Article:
Psalm 13:3
Consider and hear me, O LORD my God: lighten mine eyes, lest I sleep the sleep of death;
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(3) Lighten.—Literally, give light to my eyes that I may not go to sleep in death, i.e., go to sleep and never wake; “sleep unto death,” as the LXX. (Comp. for the nature of the fear, Psalm 6:5; and for the form of expression, 1Samuel 14:27; 1Samuel 14:29.)

Psalm 13:3-5. Lighten mine eyes — Because I find my own counsels insufficient, do thou enlighten my mind, and guide me by thy counsel into the right way of obtaining thy merciful help. Or, he means, Do thou revive, and comfort, and deliver me from the darkness of death, which is ready to come upon me, and to close mine eyes. Lest mine enemy say, I have prevailed against him — Namely, by my art or strength; which will reflect dishonour on thee, as if thou wert either unfaithful and unmindful of thy promises, or unable to fulfil them. Therefore prevent, or repress this their arrogance and blasphemy, and maintain thine own honour. I have trusted in thy mercy — Neither their threats and boastings, nor my own dangers, shall shake my confidence in thy mercy promised to me.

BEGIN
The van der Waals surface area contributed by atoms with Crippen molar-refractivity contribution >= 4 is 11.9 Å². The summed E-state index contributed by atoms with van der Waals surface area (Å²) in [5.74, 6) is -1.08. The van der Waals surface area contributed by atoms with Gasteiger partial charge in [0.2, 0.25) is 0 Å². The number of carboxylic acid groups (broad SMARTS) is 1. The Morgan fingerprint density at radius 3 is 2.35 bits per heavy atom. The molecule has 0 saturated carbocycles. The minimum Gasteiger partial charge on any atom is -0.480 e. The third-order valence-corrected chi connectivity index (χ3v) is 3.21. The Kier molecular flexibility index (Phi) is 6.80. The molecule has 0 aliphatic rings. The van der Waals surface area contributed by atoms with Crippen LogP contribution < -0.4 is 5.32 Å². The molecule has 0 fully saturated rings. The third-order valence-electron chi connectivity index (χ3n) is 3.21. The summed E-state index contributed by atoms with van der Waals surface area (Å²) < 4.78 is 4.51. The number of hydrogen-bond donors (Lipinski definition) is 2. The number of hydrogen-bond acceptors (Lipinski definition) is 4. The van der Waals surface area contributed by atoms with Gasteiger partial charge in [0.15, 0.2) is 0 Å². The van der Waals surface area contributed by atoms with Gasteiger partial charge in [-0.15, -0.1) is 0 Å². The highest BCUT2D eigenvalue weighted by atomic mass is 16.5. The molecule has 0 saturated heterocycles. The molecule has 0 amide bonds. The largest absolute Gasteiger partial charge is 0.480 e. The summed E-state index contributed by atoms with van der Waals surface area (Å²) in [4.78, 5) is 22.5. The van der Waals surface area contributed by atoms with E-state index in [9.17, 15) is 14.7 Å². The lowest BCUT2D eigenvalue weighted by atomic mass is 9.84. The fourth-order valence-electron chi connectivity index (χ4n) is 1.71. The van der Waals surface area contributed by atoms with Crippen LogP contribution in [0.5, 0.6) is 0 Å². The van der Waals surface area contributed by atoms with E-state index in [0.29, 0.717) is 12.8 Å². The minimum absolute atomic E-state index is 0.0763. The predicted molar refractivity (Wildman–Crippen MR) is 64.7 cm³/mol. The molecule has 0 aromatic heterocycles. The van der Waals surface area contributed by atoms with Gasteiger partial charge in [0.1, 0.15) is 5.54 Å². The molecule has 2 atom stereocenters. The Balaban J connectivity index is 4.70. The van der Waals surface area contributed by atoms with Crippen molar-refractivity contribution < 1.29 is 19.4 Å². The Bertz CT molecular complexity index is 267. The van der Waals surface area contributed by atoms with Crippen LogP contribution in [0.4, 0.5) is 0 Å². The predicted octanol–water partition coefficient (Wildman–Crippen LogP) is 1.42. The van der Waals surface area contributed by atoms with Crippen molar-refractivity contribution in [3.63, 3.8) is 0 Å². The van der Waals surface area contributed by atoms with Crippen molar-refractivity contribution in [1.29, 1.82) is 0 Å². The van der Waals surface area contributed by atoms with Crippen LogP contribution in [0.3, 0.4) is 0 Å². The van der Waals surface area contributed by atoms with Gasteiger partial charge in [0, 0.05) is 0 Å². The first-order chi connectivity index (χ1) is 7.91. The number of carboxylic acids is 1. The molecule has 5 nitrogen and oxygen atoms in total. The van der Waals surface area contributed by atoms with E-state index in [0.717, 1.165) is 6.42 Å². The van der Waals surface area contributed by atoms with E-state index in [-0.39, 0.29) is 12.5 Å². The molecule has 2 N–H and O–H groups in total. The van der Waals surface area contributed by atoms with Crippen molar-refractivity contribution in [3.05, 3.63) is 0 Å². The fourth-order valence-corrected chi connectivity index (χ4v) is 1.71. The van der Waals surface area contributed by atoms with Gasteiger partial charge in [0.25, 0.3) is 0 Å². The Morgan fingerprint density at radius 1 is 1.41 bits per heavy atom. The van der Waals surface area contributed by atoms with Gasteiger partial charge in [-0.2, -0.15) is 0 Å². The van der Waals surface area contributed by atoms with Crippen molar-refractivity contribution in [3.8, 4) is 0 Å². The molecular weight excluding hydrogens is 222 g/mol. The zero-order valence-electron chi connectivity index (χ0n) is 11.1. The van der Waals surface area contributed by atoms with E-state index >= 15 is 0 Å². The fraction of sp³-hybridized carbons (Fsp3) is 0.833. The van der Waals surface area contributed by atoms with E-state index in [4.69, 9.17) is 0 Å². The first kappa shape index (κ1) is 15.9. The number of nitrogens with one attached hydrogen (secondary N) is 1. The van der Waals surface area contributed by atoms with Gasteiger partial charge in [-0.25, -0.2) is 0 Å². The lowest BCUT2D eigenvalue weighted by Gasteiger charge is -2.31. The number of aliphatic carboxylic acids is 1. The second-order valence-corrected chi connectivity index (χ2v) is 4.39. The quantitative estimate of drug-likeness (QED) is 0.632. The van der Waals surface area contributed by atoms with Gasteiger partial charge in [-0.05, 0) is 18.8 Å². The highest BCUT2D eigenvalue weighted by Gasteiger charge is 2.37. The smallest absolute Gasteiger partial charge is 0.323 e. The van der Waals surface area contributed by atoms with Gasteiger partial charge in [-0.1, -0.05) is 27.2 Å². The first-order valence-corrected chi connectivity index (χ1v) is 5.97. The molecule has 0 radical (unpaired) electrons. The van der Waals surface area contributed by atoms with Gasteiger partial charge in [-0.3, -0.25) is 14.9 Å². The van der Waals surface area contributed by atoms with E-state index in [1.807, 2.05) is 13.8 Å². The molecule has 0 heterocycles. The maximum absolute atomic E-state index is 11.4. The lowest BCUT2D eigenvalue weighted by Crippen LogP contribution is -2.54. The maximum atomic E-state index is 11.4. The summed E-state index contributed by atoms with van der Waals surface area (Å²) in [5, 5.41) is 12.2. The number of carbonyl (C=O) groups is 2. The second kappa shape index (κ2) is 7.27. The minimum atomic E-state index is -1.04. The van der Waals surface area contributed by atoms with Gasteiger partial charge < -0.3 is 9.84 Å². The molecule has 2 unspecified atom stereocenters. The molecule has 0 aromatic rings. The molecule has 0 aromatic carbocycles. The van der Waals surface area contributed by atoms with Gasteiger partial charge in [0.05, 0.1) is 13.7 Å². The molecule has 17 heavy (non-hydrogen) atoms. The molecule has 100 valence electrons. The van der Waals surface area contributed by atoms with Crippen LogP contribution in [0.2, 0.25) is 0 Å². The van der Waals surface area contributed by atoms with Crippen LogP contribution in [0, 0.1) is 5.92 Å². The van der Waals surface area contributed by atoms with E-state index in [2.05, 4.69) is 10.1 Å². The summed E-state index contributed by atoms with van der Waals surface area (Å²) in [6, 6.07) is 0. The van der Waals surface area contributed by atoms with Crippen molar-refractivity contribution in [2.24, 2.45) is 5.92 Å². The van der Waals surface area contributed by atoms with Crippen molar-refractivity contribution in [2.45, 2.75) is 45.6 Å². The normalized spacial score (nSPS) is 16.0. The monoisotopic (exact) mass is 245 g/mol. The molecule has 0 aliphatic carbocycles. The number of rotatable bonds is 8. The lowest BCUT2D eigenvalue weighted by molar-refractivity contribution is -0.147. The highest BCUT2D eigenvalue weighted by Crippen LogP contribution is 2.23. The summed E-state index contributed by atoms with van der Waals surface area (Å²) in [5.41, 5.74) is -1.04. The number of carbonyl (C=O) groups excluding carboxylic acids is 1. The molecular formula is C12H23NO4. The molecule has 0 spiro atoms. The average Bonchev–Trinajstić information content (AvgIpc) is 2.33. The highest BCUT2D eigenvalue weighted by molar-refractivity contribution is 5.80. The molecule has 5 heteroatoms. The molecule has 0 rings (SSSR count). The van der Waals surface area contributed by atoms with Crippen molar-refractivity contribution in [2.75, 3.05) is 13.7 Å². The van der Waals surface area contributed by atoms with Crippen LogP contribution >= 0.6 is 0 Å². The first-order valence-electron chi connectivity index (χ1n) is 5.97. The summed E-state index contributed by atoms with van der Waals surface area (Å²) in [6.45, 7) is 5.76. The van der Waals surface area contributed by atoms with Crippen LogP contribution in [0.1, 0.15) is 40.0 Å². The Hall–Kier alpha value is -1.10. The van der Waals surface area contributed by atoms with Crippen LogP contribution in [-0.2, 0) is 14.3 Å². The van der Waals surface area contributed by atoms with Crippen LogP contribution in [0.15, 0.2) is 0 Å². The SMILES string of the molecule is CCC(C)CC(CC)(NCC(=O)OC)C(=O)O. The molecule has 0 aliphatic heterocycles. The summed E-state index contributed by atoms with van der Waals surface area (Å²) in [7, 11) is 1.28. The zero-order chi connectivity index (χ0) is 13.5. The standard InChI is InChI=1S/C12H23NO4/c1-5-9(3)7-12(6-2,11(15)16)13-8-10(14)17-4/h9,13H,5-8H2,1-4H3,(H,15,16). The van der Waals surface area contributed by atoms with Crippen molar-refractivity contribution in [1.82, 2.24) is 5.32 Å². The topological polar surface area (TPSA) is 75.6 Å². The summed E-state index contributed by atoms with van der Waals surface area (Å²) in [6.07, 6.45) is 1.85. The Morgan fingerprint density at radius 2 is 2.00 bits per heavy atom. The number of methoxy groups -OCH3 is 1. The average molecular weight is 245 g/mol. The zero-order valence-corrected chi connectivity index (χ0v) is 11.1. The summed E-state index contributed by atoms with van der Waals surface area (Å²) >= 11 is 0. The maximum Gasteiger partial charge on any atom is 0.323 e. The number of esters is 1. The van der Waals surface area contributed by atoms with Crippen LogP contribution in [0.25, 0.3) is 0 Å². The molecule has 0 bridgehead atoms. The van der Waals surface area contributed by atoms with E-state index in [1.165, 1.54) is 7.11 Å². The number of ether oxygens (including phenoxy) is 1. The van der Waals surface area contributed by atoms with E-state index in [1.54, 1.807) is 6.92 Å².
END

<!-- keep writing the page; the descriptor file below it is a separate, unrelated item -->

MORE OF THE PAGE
13:1-6 The psalmist complains that God had long withdrawn. He earnestly prays for comfort. He assures himself of an answer of peace. - God sometimes hides his face, and leaves his own children in the dark concerning their interest in him: and this they lay to heart more than any outward trouble whatever. But anxious cares are heavy burdens with which believers often load themselves more than they need. The bread of sorrows is sometimes the saint's daily bread; our Master himself was a man of sorrows. It is a common temptation, when trouble lasts long, to think that it will last always. Those who have long been without joy, begin to be without hope. We should never allow ourselves to make any complaints but what drive us to our knees. Nothing is more killing to a soul than the want of God's favour; nothing more reviving than the return of it. The sudden, delightful changes in the book of Psalms, are often very remarkable. We pass from depth of despondency to the height of religious confidence and joy. It is thus, ver. 5. All is gloomy dejection in ver. 4; but here the mind of the despondent worshipper rises above all its distressing fears, and throws itself, without reserve, on the mercy and care of its Divine Redeemer. See the power of faith, and how good it is to draw near to God. If we bring our cares and griefs to the throne of grace, and leave them there, we may go away like Hannah, and our countenances will be no more said, 1Sa 1:18. God's mercy is the support of the psalmist's faith. Finding I have that to trust to, I am comforted, though I have no merit of my own. His faith in God's mercy filled his heart with joy in his salvation; for joy and peace come by believing. He has dealt bountifully with me. By faith he was as confident of salvation, as if it had been completed already. In this way believers pour out their prayers, renouncing all hopes but in the mercy of God through the Saviour's blood: and sometimes suddenly, at others gradually, they will find their burdens removed, and their comforts restored; they then allow that their fears and complaints were unnecessary, and acknowledge that the Lord hath dealt bountifully with them.Consider and hear me - literally, "Look, hear me." God had seemed to avert his face as if he would not even look upon him Psalm 13:1; and the psalmist now prays that he "would" look upon him - that he would regard his wants - that he would attend to his cry. So we pray to one who turns away from us as if he were not disposed to hear, and as if he cared nothing about us.